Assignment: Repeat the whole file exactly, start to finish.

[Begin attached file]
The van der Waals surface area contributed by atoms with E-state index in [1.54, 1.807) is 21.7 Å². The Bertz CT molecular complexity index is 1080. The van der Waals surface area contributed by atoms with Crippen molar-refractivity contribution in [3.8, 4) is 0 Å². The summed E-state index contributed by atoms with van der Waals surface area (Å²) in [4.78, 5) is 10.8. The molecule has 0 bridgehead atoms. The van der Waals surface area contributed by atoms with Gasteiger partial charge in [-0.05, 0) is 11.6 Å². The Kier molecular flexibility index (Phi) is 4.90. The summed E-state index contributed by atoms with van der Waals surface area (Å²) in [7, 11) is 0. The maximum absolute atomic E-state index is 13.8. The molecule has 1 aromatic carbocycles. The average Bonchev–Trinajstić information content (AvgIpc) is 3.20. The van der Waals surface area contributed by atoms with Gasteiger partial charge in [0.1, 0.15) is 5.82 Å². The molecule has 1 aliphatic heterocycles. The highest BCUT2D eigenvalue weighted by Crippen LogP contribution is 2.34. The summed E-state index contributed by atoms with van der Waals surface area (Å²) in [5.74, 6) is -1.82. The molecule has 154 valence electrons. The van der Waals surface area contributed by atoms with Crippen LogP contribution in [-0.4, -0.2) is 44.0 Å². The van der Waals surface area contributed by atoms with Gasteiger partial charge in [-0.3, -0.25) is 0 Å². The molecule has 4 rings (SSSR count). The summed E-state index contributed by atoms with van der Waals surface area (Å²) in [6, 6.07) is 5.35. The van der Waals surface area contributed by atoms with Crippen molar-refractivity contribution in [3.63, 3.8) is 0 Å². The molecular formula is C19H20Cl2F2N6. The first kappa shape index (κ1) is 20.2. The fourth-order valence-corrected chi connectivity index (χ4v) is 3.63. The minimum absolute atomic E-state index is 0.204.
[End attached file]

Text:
The van der Waals surface area contributed by atoms with E-state index in [1.54, 1.807) is 21.7 Å². The Bertz CT molecular complexity index is 1080. The van der Waals surface area contributed by atoms with Crippen molar-refractivity contribution in [3.8, 4) is 0 Å². The summed E-state index contributed by atoms with van der Waals surface area (Å²) in [4.78, 5) is 10.8. The molecule has 0 bridgehead atoms. The van der Waals surface area contributed by atoms with Gasteiger partial charge in [-0.05, 0) is 11.6 Å². The Kier molecular flexibility index (Phi) is 4.90. The summed E-state index contributed by atoms with van der Waals surface area (Å²) in [7, 11) is 0. The maximum absolute atomic E-state index is 13.8. The molecule has 1 aromatic carbocycles. The average Bonchev–Trinajstić information content (AvgIpc) is 3.20. The van der Waals surface area contributed by atoms with Gasteiger partial charge in [0.1, 0.15) is 5.82 Å². The molecule has 1 aliphatic heterocycles. The highest BCUT2D eigenvalue weighted by Crippen LogP contribution is 2.34. The summed E-state index contributed by atoms with van der Waals surface area (Å²) in [5.74, 6) is -1.82. The molecule has 154 valence electrons. The van der Waals surface area contributed by atoms with Crippen LogP contribution in [-0.4, -0.2) is 44.0 Å². The van der Waals surface area contributed by atoms with Gasteiger partial charge in [-0.3, -0.25) is 0 Å². The molecule has 4 rings (SSSR count). The summed E-state index contributed by atoms with van der Waals surface area (Å²) in [6, 6.07) is 5.35. The van der Waals surface area contributed by atoms with Crippen molar-refractivity contribution in [3.63, 3.8) is 0 Å². The molecular formula is C19H20Cl2F2N6. The first kappa shape index (κ1) is 20.2. The fourth-order valence-corrected chi connectivity index (χ4v) is 3.63. The minimum absolute atomic E-state index is 0.204.